A Medford midnight marauder.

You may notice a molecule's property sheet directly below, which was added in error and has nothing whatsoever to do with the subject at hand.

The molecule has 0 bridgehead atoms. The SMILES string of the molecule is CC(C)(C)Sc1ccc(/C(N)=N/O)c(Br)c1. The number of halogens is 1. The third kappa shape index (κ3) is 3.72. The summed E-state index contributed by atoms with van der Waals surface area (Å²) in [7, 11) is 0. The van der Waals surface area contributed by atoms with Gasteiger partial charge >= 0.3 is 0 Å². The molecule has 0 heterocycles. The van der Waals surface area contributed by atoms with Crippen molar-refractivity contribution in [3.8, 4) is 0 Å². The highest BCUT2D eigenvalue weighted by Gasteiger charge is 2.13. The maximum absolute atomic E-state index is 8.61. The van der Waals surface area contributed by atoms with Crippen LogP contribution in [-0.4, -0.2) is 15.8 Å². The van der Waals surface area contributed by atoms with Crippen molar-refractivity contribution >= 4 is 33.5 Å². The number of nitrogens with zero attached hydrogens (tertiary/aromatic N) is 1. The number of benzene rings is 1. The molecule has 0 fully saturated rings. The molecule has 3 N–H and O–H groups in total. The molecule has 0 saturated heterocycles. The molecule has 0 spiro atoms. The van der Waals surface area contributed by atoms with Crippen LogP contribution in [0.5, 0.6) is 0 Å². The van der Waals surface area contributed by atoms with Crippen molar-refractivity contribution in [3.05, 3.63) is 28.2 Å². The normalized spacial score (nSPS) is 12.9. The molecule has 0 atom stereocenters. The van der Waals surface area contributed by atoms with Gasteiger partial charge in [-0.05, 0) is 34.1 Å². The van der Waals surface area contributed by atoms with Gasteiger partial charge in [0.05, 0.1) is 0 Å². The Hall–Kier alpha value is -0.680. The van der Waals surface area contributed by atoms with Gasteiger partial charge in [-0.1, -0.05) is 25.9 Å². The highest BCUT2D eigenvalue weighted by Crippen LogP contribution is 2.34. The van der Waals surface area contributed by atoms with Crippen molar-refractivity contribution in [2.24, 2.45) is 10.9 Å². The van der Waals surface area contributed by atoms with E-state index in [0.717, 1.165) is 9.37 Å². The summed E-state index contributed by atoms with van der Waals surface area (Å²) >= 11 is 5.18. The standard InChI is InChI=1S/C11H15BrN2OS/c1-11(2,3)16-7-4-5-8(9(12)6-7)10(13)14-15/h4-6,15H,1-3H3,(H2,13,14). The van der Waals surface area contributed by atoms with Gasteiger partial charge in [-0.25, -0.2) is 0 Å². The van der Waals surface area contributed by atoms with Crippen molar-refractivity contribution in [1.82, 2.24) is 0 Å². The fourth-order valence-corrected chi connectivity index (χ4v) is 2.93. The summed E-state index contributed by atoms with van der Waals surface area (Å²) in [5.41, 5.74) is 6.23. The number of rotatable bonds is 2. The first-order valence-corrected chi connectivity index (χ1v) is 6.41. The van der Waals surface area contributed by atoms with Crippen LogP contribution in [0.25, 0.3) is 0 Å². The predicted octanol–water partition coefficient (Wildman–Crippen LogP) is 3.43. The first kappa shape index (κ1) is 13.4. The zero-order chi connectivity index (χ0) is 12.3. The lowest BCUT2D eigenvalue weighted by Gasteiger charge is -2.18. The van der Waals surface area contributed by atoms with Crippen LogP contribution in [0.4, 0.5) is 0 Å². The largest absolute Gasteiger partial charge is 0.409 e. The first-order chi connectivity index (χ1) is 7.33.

In the summer of 1865 Marshall Symmes, Jr., of Winchester, had a field of sweet corn in what was then called the ‘Upper Thompson Lot,’ the highest land of the Le Bosquet farm, the birthplace of Governor Brooks, at Symmes' Corner, directly adjoining wooded areas which have since become a part of the great Middlesex Fells Reservation. At frequent intervals, about the time the corn was ripening, a wild hog came from the woods and wrought serious damage. Mr. Symmes and his brother Charles determined to catch the marauder and save what was left of the corn. They thought the pig was not very large, and that, with the help of a good dog, they could catch him. One dark night they took a large bull dog and lay in wait at the edge of the field. Covering themselves with horse blankets they fell asleep, but before midnight the growls of the dog brought them to their feet. They heard the pig going through the corn back to the woods. Directly the dog was in full chase, followed by the two men. For a half mile they made their way through dense undergrowth, urged on by the noise of a great struggle. [p. 8] At the ‘Brooks Lot Spring,’ quite near the big rock on top of which grows the old red cedar, they came into the fight. Tige had the pig by the throat, but was unable to hold him, the great size and strength of the quarry throwing him back and forth over considerable ground. The men grasped the legs of the hog, and after being bounced, bruised, and nearly stripped of clothing, they finally got him down in the wet ground near the spring. Knowing from experience that hogs are well nigh helpless when on their backs, they worked this one into a depression, on his back. Mr. Charles Symmes, who was a very powerful man, sat on the pig's belly and held him from turning over. The dog had all this time kept a vise-like grip just under the pig's left ear. As they began to realize that instead of an ordinary pig they had caught a very large, long-legged old hog, the question was how to get him home. Mr. Marshall Symmes went for help, getting a horse, ropes, a stone boat and men. Before daylight they had the animal in a horse stall, with the front nailed up. He was so savage that he would rush at anything coming in sight, it being necessary to lower food and water in an iron kettle. They kept him till November. When killed and dressed he weighed a little over four hundred pounds. In one of his hams was found two bullets and sixteen buckshot, showing that some one had, once, at least, tried to get him with a gun. From his size, and the length of his tusks, it was known that he was several years old, and from his ferocity it was believed that he had lived in the woods a good part of his life. In the old days, before the war, it was no uncommon sight to see a drove of pigs from the country driven through the streets. They would be in charge of a man, with boys assisting in keeping the refractory ones in the road. The drover usually wore a long frock, and carried a stout bag and steelyards slung over his shoulder, with which to weigh the porkers he sold along the route. [p. 9] This wild hog, doubtless one who had eluded the vigilance of the drover and the more active boys, was marked with patches of black, and in his wild life had developed such cunning and strength that it is a wonder he was captured at all. The writer well remembers seeing him, and also the sorry appearance his captors presented after their struggle with him in the woods.